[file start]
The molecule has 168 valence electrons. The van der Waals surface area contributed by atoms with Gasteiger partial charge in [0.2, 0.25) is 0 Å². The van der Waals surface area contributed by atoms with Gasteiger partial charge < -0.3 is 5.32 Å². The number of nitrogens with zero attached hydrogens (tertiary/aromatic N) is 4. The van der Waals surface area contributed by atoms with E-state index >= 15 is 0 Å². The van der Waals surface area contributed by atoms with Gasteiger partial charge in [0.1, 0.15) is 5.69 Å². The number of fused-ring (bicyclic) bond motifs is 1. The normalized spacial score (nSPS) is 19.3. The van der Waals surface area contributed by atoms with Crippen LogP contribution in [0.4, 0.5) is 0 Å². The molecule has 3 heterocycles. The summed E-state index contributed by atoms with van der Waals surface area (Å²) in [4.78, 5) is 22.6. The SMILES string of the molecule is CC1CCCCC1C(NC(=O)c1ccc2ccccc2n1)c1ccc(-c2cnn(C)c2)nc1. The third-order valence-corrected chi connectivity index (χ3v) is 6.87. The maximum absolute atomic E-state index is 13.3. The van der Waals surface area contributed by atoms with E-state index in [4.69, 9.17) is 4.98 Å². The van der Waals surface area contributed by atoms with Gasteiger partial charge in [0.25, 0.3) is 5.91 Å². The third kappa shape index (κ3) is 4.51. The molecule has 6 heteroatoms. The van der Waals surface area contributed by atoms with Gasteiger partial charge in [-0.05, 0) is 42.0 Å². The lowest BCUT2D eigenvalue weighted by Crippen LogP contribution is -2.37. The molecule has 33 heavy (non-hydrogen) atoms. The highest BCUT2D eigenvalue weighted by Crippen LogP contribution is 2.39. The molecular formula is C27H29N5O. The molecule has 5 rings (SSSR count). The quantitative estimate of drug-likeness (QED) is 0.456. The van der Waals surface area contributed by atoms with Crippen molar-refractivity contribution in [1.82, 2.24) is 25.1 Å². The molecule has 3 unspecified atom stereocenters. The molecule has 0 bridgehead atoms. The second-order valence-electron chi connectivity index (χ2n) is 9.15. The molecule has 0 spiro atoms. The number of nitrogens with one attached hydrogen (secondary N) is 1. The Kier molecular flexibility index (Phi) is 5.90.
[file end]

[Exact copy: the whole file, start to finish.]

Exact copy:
The molecule has 168 valence electrons. The van der Waals surface area contributed by atoms with Gasteiger partial charge in [0.2, 0.25) is 0 Å². The van der Waals surface area contributed by atoms with Gasteiger partial charge < -0.3 is 5.32 Å². The number of nitrogens with zero attached hydrogens (tertiary/aromatic N) is 4. The van der Waals surface area contributed by atoms with E-state index >= 15 is 0 Å². The van der Waals surface area contributed by atoms with Gasteiger partial charge in [0.1, 0.15) is 5.69 Å². The number of fused-ring (bicyclic) bond motifs is 1. The normalized spacial score (nSPS) is 19.3. The van der Waals surface area contributed by atoms with Crippen LogP contribution in [0.4, 0.5) is 0 Å². The molecule has 3 heterocycles. The summed E-state index contributed by atoms with van der Waals surface area (Å²) in [4.78, 5) is 22.6. The SMILES string of the molecule is CC1CCCCC1C(NC(=O)c1ccc2ccccc2n1)c1ccc(-c2cnn(C)c2)nc1. The third-order valence-corrected chi connectivity index (χ3v) is 6.87. The maximum absolute atomic E-state index is 13.3. The van der Waals surface area contributed by atoms with E-state index in [4.69, 9.17) is 4.98 Å². The van der Waals surface area contributed by atoms with Gasteiger partial charge in [0.25, 0.3) is 5.91 Å². The third kappa shape index (κ3) is 4.51. The molecule has 6 heteroatoms. The van der Waals surface area contributed by atoms with Gasteiger partial charge in [-0.05, 0) is 42.0 Å². The lowest BCUT2D eigenvalue weighted by Crippen LogP contribution is -2.37. The molecule has 33 heavy (non-hydrogen) atoms. The highest BCUT2D eigenvalue weighted by Crippen LogP contribution is 2.39. The molecular formula is C27H29N5O. The molecule has 5 rings (SSSR count). The quantitative estimate of drug-likeness (QED) is 0.456. The van der Waals surface area contributed by atoms with Crippen molar-refractivity contribution in [1.82, 2.24) is 25.1 Å². The molecule has 3 unspecified atom stereocenters. The molecule has 0 bridgehead atoms. The second-order valence-electron chi connectivity index (χ2n) is 9.15. The molecule has 0 spiro atoms. The number of nitrogens with one attached hydrogen (secondary N) is 1. The Kier molecular flexibility index (Phi) is 5.90.